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1 December 2011 Finding Your Friends at Densely Populated Roosting Places: Male Egyptian Fruit Bats (Rousettus aegyptiacus) Distinguish between Familiar and Unfamiliar Conspecifics
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Abstract

Individual recognition via olfactory, auditory, or visual cues is crucial for animals to form and maintain stable social groups, particularly in large colonies such as those of Egyptian fruit bats (Rousettus aegyptiacus). We tested whether Egyptian fruit bats are able to distinguish between familiar and unfamiliar conspecifics, using two captive groups of male bats. We recorded the behavioural and auditory responses of focal animals in a binary choice experiment in which they could approach either members of their own social group or unfamiliar individuals. In general, bats preferred to stay close to other bats, familiar or unfamiliar, over resting alone and spent more time in close proximity to members of their own group than to unfamiliar conspecifics. The majority of bats interacted more with the unfamiliar individuals, although this result did not reach significance. We conclude that Egyptian fruit bats are able to distinguish between familiar and unfamiliar conspecifics. Since only one individual emitted social calls and bats never produced echolocation calls during the experiment, we infer that individual recognition was most likely mediated via olfactory and/or visual cues. The ability to identify familiar individuals may indicate that males of Egyptian fruit bats form stable groups within their large colonies.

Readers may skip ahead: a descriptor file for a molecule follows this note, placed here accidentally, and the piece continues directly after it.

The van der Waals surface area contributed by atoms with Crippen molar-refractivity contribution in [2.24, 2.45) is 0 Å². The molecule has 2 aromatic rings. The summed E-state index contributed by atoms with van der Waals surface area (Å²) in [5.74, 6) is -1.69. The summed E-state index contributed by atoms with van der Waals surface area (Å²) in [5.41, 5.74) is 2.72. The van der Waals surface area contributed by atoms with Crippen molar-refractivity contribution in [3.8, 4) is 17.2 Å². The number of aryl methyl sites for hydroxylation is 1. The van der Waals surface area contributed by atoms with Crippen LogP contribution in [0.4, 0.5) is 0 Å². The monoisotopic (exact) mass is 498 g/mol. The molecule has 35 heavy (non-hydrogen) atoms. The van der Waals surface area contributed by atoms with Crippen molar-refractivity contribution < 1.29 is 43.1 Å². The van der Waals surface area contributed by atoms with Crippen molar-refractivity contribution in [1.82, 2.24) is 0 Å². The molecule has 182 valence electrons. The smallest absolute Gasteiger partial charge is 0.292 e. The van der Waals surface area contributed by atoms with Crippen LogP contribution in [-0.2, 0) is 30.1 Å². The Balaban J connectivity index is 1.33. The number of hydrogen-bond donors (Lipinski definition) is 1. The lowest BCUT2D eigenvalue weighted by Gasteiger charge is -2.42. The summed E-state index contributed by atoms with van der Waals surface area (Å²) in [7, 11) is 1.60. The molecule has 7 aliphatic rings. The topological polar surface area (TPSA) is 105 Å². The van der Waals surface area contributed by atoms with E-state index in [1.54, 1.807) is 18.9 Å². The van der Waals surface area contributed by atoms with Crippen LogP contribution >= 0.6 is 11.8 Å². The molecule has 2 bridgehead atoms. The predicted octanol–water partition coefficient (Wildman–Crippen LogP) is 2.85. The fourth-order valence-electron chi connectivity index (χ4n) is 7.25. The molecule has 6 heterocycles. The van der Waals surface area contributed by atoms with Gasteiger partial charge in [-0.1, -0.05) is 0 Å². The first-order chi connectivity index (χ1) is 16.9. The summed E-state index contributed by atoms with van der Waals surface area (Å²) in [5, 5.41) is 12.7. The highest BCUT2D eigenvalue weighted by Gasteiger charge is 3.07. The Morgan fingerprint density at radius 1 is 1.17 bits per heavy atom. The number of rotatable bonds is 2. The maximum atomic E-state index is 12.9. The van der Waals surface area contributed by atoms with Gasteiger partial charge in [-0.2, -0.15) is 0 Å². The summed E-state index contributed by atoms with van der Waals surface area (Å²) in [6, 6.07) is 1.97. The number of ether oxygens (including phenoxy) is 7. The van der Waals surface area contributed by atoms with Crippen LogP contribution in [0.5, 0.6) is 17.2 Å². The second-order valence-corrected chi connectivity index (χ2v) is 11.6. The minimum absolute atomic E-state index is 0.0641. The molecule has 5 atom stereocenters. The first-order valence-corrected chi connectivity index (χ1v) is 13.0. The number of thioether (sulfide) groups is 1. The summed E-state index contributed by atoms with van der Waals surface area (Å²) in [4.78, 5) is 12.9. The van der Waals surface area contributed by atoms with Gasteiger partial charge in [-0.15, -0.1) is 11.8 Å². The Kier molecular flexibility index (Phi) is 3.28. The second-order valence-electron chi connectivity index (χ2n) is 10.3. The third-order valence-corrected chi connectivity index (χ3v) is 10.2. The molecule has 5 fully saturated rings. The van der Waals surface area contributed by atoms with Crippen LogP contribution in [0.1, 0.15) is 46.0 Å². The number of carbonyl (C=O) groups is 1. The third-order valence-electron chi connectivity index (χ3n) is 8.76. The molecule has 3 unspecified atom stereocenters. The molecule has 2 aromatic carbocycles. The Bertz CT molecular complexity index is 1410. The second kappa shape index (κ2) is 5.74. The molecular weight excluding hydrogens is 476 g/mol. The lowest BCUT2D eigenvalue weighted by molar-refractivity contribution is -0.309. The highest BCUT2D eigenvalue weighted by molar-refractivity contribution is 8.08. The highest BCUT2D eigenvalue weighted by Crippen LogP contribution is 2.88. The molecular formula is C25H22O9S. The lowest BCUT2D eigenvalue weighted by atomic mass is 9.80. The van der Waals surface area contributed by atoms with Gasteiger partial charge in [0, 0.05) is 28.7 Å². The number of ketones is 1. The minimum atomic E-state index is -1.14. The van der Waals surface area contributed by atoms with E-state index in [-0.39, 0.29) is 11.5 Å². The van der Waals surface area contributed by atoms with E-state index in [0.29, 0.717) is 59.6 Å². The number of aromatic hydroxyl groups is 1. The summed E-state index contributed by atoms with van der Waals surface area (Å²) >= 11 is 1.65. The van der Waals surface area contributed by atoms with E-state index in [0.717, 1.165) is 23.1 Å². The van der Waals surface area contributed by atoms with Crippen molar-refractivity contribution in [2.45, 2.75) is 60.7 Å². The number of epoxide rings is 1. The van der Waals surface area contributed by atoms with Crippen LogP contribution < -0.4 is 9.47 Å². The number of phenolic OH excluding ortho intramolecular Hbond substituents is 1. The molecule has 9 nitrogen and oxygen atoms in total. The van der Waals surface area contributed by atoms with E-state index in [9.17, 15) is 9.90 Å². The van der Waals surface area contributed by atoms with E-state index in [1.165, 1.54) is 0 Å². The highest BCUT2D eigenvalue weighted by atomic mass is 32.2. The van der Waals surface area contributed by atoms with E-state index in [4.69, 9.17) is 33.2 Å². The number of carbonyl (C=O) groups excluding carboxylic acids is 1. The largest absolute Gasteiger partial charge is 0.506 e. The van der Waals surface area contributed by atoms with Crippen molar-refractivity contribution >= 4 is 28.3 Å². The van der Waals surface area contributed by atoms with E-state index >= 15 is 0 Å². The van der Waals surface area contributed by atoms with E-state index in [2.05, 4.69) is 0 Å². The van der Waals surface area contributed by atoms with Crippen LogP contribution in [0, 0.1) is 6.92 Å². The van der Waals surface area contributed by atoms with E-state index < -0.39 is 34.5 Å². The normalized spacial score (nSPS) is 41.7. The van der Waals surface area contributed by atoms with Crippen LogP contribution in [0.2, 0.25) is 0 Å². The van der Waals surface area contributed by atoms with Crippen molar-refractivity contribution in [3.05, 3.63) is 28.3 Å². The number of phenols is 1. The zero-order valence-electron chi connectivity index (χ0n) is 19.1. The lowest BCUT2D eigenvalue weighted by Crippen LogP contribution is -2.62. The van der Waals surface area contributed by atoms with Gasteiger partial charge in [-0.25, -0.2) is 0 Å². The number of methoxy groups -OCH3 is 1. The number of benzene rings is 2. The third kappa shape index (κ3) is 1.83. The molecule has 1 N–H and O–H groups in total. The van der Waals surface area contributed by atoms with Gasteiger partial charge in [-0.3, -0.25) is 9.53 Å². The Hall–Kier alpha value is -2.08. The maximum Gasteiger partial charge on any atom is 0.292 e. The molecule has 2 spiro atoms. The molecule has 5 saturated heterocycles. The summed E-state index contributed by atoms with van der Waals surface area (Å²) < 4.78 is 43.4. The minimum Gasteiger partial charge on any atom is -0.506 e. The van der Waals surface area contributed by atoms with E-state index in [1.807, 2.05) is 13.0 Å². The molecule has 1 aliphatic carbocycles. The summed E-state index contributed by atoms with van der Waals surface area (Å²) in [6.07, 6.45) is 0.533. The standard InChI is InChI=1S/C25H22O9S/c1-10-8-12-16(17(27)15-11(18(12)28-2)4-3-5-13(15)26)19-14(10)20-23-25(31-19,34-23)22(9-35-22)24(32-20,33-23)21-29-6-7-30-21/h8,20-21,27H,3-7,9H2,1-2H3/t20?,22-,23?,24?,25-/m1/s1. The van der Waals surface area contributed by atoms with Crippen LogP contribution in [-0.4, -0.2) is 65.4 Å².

© Museum and Institute of Zoology PAS
Ofri Mann, Vika Lieberman, Angela Köhler, Carmi Korine, Helen E. Hedworth, and Silke L. Voigt-Heucke "Finding Your Friends at Densely Populated Roosting Places: Male Egyptian Fruit Bats (Rousettus aegyptiacus) Distinguish between Familiar and Unfamiliar Conspecifics," Acta Chiropterologica 13(2), 411-417, (1 December 2011). https://doi.org/10.3161/150811011X624893
Received: 28 February 2011; Accepted: 1 August 2011; Published: 1 December 2011
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